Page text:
- Update Frequency: A plugin that has not been updated for 1 year or more is usually a plugin that is no longer in active development. Even if this plugin can still work very well, it may cause compatibility problems during a future WordPress update.
- Beware of plugins that solve 25 different problems! It is good practice to create a plugin for a particular feature. In my experience, these “catch-all” plugins are often bloated (loads of CSS and JS that slow down the site, compatibility problems) and it’s better to install plugins that only include the features you really need!
How many WP plugins can I install on my WordPress site?
We often read on the web that it is better not to install too many WP plugins. So I’m going to shatter this old myth right now: It’s Not true!!!!
If you install quality plugins, you are free to use as many of them as you want! There is no limit!
However, keep in mind that plugins usually add their share of CSS and JS that are necessary for them to work and that can slow down your site. So before installing a new plugin, just ask yourself if you really need this nice Instagram widget, this new contact form or anything else…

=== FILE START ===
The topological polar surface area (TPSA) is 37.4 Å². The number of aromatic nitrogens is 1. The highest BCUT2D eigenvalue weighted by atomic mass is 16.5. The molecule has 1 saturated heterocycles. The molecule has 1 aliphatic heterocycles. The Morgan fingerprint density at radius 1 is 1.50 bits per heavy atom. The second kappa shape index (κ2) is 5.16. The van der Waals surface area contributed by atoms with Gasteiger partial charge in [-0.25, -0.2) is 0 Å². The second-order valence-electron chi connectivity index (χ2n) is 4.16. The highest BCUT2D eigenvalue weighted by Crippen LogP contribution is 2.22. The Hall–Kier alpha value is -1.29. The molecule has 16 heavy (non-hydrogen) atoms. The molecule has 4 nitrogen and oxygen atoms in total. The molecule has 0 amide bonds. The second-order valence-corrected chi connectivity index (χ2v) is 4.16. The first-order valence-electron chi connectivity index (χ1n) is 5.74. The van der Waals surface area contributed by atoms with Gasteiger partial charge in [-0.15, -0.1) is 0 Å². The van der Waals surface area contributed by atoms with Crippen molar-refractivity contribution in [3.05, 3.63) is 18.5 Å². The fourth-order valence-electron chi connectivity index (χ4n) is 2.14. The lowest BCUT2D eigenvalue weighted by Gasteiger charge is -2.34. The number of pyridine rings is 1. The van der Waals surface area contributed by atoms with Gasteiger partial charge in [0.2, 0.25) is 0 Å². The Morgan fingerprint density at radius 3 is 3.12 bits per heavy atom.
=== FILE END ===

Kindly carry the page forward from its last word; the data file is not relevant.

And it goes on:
So my main advice would be: Only install the WP plugins that are truly necessary!
Free or paid WordPress plugin?
As you may have noticed, WordPress is free and Opensource and, in the same way, there are many WP plugins and themes that are free. This incredible ecosystem results from the effort of thousands of developers who have contributed for free to the current success of WordPress (which is used by more than 38% of websites in 2020).
So if you find a free WP plugin that meets all your needs it’s perfect! There is no reason why a free plugin should be less good than a paid plugin. But still keep the followings in mind:
- If a free plugin meets all your expectations, don’t forget to leave a positive review to its creator. Also consider a donation to support his work. It’s thanks to the developers who donate their time for free that WordPress is such a great tool today.